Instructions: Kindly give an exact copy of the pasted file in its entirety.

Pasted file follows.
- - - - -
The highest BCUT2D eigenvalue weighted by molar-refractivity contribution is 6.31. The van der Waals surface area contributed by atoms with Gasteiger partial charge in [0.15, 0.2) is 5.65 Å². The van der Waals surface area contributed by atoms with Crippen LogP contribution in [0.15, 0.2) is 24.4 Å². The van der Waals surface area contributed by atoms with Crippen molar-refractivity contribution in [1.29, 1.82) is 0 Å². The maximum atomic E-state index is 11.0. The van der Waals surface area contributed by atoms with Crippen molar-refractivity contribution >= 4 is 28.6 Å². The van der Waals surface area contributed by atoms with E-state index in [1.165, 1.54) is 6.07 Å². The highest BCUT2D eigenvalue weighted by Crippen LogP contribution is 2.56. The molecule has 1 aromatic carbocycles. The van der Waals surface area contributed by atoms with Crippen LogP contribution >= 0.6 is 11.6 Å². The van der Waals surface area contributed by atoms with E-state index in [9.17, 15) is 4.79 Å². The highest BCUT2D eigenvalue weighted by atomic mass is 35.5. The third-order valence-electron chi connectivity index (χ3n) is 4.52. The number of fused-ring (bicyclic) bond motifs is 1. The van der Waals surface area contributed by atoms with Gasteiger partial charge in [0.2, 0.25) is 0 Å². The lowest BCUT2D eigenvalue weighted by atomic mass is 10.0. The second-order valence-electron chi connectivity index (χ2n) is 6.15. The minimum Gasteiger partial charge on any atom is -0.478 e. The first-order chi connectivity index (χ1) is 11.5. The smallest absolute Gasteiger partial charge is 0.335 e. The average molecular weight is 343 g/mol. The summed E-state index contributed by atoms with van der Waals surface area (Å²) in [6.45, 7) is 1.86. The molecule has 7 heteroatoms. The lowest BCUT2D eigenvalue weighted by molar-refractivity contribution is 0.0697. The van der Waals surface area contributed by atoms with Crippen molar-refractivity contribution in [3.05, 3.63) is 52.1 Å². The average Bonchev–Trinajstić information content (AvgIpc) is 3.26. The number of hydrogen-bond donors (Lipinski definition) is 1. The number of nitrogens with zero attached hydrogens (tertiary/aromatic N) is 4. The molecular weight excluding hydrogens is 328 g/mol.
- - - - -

The highest BCUT2D eigenvalue weighted by molar-refractivity contribution is 6.31. The van der Waals surface area contributed by atoms with Gasteiger partial charge in [0.15, 0.2) is 5.65 Å². The van der Waals surface area contributed by atoms with Crippen LogP contribution in [0.15, 0.2) is 24.4 Å². The van der Waals surface area contributed by atoms with Crippen molar-refractivity contribution in [1.29, 1.82) is 0 Å². The maximum atomic E-state index is 11.0. The van der Waals surface area contributed by atoms with Crippen molar-refractivity contribution >= 4 is 28.6 Å². The van der Waals surface area contributed by atoms with E-state index in [1.165, 1.54) is 6.07 Å². The highest BCUT2D eigenvalue weighted by Crippen LogP contribution is 2.56. The molecule has 1 aromatic carbocycles. The van der Waals surface area contributed by atoms with Crippen LogP contribution >= 0.6 is 11.6 Å². The van der Waals surface area contributed by atoms with E-state index in [9.17, 15) is 4.79 Å². The highest BCUT2D eigenvalue weighted by atomic mass is 35.5. The third-order valence-electron chi connectivity index (χ3n) is 4.52. The number of fused-ring (bicyclic) bond motifs is 1. The van der Waals surface area contributed by atoms with Gasteiger partial charge in [0.2, 0.25) is 0 Å². The lowest BCUT2D eigenvalue weighted by atomic mass is 10.0. The second-order valence-electron chi connectivity index (χ2n) is 6.15. The minimum Gasteiger partial charge on any atom is -0.478 e. The first-order chi connectivity index (χ1) is 11.5. The smallest absolute Gasteiger partial charge is 0.335 e. The average molecular weight is 343 g/mol. The summed E-state index contributed by atoms with van der Waals surface area (Å²) in [6.45, 7) is 1.86. The molecule has 7 heteroatoms. The lowest BCUT2D eigenvalue weighted by molar-refractivity contribution is 0.0697. The van der Waals surface area contributed by atoms with Crippen molar-refractivity contribution in [3.05, 3.63) is 52.1 Å². The average Bonchev–Trinajstić information content (AvgIpc) is 3.26. The number of hydrogen-bond donors (Lipinski definition) is 1. The number of nitrogens with zero attached hydrogens (tertiary/aromatic N) is 4. The molecular weight excluding hydrogens is 328 g/mol.